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Canadian Geospatial Briefing February 16th – A new app for neighbourhood environmental health; Kongsberg Geospatial horizonless air picture; Evictions Ontario map; people cry at University of Waterloo; Canadians can now get Space X Starlink internet

A new app from U of T researchers allows users to track their neighbourhood’s environmental health

Researchers at the University of Toronto have created a new app that provides insights into the environmental health of neighbourhoods. The project lead, Jeffery Brook, is an assistant professor with the Dalla Lana School of Public Health. He emphasizes the app as a tool to identify what makes a neighbourhood healthy, such as walkability, air quality, urban heat, and greenery, among others. The researchers are hoping to identify factors that lead to inequities amongst environmental health of neighbourhoods. The hope is that these insights will lead to better decision making for urban planning and an overall assessment of community environmental health. For more on how the team plans to use AI and machine learning to maximize the usefulness of the app, click here.

Aerial view of Toronto city with residential buildings and houses, Ontario, Canada.

Beyond Visual Line of Sight drone operations getting safer with Kongsberg Geospatial new “Horizonless Air Picture”

Safe operation of drones often depends on what happens when you can’t see the UAV. Many familiar with this know it as Beyond Visual Line of Sight operations. Operators must be aware of air traffic and other UAV’s, and able to avoid these obstacles. Kongsberg Geospatial of Ottawa, with their partners Aireon and uAvionix hope to demonstrate their new “horizonless air picture” expanding the region of awareness of operators flying these craft. For more on this story, check it out here.

Track the mass eviction crisis happening across Toronto with the new map from Evictions Ontario

The financial hardships many people have experienced due to COVID-19 shutdowns have led to a slew of evictions across the province. Many experts and tenants across Ontario have recently called this out as an ongoing eviction crisis. While there was a moratorium on evictions for some time, the number of cases before the Landlord Tenant Board in Toronto has spiked over the last few months. Evictions Ontario has created a new interactive map to visualize the scale of these evictions. For a city already experiencing a dire homelessness crisis, an extended moratorium has been suggested, with many experts calling to halt these evictions. However, landlords are still able to seek eviction orders. The map identifies addresses with eviction hearings across the city, identifying them by the number of hearings scheduled per address. For more on this ongoing situation, click here.

Mapping where people cry on the University of Waterloo campus

The pandemic has amplified stress in already stressful situations for many students across the world. Two students at the University of Waterloo wanted to create a sense of community and support for those going through struggles. They built a map of the places that people have cried to demonstrate that crying on campus is a shared experience. They want people to know that they are not alone and that everyone is going through something in hopes of creating a community of support and understanding. They received an overwhelming response with over 300 people sharing their stories. People shared where and why they had cried on campus recently. Reasons varied from sadness to anger to happiness and many things in between. In a time of stress, with many regions in various stages of lockdown, this community map offers a sense of connection and support to many students at the University of Waterloo. For more on this story, check it out here.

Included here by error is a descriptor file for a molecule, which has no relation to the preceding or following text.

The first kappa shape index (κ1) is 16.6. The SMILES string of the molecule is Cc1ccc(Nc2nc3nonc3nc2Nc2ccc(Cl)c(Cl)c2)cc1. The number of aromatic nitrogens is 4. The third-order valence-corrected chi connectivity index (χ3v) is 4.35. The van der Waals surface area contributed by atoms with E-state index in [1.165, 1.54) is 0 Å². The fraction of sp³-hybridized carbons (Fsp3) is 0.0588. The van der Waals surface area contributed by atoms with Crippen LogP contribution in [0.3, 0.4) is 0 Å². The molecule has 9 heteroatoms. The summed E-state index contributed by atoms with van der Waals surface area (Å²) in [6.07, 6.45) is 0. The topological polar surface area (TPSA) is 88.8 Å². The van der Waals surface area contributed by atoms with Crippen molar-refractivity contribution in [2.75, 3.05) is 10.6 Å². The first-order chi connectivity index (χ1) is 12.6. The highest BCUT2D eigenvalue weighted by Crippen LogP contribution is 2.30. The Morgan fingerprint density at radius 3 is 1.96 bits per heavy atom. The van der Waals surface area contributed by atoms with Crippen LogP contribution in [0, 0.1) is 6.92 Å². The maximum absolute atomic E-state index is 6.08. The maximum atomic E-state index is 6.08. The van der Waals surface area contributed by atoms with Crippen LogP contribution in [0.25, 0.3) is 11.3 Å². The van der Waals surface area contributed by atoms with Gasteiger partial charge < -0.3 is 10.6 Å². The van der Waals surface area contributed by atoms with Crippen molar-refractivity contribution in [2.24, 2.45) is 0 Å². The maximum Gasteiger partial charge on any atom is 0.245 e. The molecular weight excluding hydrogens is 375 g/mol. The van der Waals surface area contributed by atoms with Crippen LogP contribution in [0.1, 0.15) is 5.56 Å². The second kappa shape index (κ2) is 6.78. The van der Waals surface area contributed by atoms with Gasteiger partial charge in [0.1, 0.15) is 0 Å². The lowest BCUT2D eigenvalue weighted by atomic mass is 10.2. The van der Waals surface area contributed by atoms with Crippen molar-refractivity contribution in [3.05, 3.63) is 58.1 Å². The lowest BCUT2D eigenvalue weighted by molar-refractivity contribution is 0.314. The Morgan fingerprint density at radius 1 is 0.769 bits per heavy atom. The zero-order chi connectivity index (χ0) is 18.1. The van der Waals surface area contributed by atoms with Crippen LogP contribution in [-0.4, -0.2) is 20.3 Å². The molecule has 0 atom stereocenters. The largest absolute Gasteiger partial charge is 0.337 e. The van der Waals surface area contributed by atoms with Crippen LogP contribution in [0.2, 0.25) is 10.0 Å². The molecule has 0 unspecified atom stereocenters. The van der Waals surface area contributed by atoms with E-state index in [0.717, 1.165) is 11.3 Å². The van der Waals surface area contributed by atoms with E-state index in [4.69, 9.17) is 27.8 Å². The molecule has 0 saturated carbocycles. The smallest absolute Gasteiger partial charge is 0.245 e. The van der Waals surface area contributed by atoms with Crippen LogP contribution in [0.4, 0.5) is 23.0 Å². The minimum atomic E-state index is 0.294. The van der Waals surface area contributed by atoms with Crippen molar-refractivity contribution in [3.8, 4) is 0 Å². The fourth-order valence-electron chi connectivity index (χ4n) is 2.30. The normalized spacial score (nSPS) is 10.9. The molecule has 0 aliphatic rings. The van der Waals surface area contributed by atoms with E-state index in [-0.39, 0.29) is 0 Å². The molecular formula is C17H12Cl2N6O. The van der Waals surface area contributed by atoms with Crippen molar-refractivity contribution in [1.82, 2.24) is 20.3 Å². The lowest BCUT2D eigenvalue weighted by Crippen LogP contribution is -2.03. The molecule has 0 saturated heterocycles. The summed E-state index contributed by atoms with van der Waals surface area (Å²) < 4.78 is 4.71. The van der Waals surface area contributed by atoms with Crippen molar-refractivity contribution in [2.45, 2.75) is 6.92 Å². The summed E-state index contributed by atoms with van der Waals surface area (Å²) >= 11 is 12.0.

Canadians can begin signing up for Space X Starlink satellite internet – depending on where they live

As Elon Musk’s SpaceX continues to expand it’s satellite internet offerings through the newly introduced Starlink company, Canadians in remote locations can apply to connect to the service. Long hailed as a promising solution for achieving connectivity in many locales without the infrastructure to support high-speed internet, Starlink is seen by many as a solution to bring many of these communities online. Canadians are now beginning to connect to the service, but only if they live in the right location. Starlink is not a cheap option at 129$/ month plus the initial cost of the satellite dish at 649$. Residents of Pikangikum First Nation in northwestern Ontario have achieved incredible speeds of 144mb/s. While the website says that service should be available to all residents within the specific latitude and longitude coordinates within Canada, it also asks for the input of customers exact locations as a part of the sign-up process. To read more, click here.